According to the latest Javelin Identity Fraud Study from 2021, total identity fraud losses climbed to $56 billion (USD) in 2020. As incidents of identity theft increase, the problem is gaining momentum as a serious problem worldwide.
In 2008, the US Federal Trade Commission (FTC), together with the US Federal Deposit Insurance Corporation (FDIC), the US Federal Reserve System and other US agencies created the “Red Flags” Rule in an effort to provide those at risk with some measure of protection.
What is the Red Flags Rule?
The Red Flags Rule, based on Sections 114 and 315 of FACT (Fair and Accurate Credit Transactions Act of 2003), requires financial institutions, creditors or any other entities holding a “transaction account” belonging to a consumer, to develop and implement internal programs designed to prevent identity theft and mitigate its results. According to this Rule, such programs must effectively identify, detect, and respond to certain indicators of possible identity theft labeled “red flags.” These include patterns, practices, and specific activities that have been known to be associated with identity theft in the past, including:
- Unusual patterns in the use of credit, such as recent increases in inquiries, new credit accounts or accounts closed.
- Documents including inconsistent information with the person applying for credit.
- Suspicious Social Security numbers (SSN) such as when a used SSN has not been issued yet or is listed on the Social Security Administration’s Death Master File.
- Use of an inactive account.
- Mail sent to the account holder is returned while transactions continue.
Trade Creditors and the Red Flags Rule
According to the original wording of the Fair and Accurate Credit Transactions Act, a creditor was “any entity that regularly extends, renews or continues credit; any entity or that entity’s assignee that regularly arranges for the extension, renewal, or continuation of credit.” This definition caused confusion as it implied that all creditors were accountable for following the FACT rules. In December 2010, the Red Flag Program Clarification Act, amended the definition to a creditor that “regularly, and in the ordinary course of business:
- Obtains or uses consumer reports in connection with a credit transaction,
- Furnishes information to consumer reporting agencies in connection with a credit transaction; or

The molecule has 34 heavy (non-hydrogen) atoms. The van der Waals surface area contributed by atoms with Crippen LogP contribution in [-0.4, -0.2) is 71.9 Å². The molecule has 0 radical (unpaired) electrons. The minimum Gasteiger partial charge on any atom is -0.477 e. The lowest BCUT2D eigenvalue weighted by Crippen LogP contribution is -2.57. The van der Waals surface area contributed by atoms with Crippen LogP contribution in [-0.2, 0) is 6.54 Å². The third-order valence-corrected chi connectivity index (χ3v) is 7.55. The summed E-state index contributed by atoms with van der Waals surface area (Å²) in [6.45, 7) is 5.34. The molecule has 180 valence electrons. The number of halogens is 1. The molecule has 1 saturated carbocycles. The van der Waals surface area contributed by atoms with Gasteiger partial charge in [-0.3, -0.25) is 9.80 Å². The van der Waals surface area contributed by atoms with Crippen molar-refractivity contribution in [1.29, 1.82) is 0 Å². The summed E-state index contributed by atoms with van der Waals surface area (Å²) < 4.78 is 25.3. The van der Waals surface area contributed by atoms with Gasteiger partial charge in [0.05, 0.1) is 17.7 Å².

- Advances funds to or on behalf of a person who has an obligation of repayment.”
Under the Clarification Act, creditors that fall under any of these three categories must comply with the Red Flags Rule.
Therefore, if your company obtains or uses consumer reports on the principals of a small business, a personal guarantor, a sole proprietorship or a mom-and-pop store, you are required to “develop and implement internal programs designed to prevent identity theft and to mitigate its results when identity theft occurs.”
Red Flags Rule Compliance
Under FACT, each entity is encouraged to develop and implement its own written Identity Theft Prevention Program. The law lists four basic requirements:
- Identify business-specific identity theft “red flags”;
- Define procedures to detect red flags in its day-to-day operations;
- Act to prevent and mitigate harm when red flags are identified; and
- Develop, implement and maintain a red flags program appropriate to the nature of their operations, size and complexity.
In practical terms, your program should:
- Designate a program coordinator.
- Identify all covered accounts.
- Determine identity theft red flags specific to your company/industry.
- Develop a written Identity Theft Prevention Program.
- Ensure the program contains your Policies and Procedures regarding identity theft.
- Maintain documented proof that any vendors you share sensitive information with are compliant.
- Develop an employee training program and train all employees who handle sensitive information how to identify and respond to Red Flags.
- Have a policy in place to notify affected customers should an identity theft event occur.
- Obtain Board of Directors’ or Top Executive’s approval of the plan.
- Perform periodic audits of the plan.
- Provide annual reports of compliance efforts.
Penalties for Non-Compliance
While the FTC does not conduct routine compliance audits, they will perform an audit in response to a complaint. If your company is covered by the Red Flags Rule, non-compliance will result in a financial penalty.
- Federal Penalty: $2,500 per individual incident
- State Penalty: $1,000 per individual incident
- Penalty after Regulatory Warning: $11,000 per individual incident
The purpose of the FTC and other agencies in developing the Red Flags Rule was to protect individuals from identity theft. However, companies engaged solely in business-to-business (B2B) transactions need to be aware of the definitions and requirements of the Rule. Simply obtaining or using consumer reports in connection with credit transactions can put your organization under the Red Flags Rule. Given the monetary penalties that may be imposed for each instance of non-compliance, it’s important to seek your attorney’s advice in determining where your company stands in regard to the Fair and Accurate Credit Transactions (FACT) Act of 2003 and the Red Flags Rule.
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